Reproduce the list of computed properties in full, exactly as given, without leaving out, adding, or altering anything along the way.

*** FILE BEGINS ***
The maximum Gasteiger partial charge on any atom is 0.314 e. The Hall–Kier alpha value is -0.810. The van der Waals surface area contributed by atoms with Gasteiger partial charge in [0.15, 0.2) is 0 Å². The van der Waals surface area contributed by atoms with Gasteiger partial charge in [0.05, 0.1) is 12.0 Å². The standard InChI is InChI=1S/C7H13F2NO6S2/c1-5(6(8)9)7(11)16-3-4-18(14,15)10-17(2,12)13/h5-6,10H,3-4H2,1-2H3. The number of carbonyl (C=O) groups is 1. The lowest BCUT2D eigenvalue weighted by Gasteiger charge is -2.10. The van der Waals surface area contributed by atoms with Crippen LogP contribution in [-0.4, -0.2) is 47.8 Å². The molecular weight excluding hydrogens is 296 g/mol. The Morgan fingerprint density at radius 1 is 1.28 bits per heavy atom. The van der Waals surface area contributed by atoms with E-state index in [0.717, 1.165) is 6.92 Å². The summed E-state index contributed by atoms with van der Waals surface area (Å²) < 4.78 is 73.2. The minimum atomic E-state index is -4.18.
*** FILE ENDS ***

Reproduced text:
The maximum Gasteiger partial charge on any atom is 0.314 e. The Hall–Kier alpha value is -0.810. The van der Waals surface area contributed by atoms with Gasteiger partial charge in [0.15, 0.2) is 0 Å². The van der Waals surface area contributed by atoms with Gasteiger partial charge in [0.05, 0.1) is 12.0 Å². The standard InChI is InChI=1S/C7H13F2NO6S2/c1-5(6(8)9)7(11)16-3-4-18(14,15)10-17(2,12)13/h5-6,10H,3-4H2,1-2H3. The number of carbonyl (C=O) groups is 1. The lowest BCUT2D eigenvalue weighted by Gasteiger charge is -2.10. The van der Waals surface area contributed by atoms with Crippen LogP contribution in [-0.4, -0.2) is 47.8 Å². The molecular weight excluding hydrogens is 296 g/mol. The Morgan fingerprint density at radius 1 is 1.28 bits per heavy atom. The van der Waals surface area contributed by atoms with E-state index in [0.717, 1.165) is 6.92 Å². The summed E-state index contributed by atoms with van der Waals surface area (Å²) < 4.78 is 73.2. The minimum atomic E-state index is -4.18.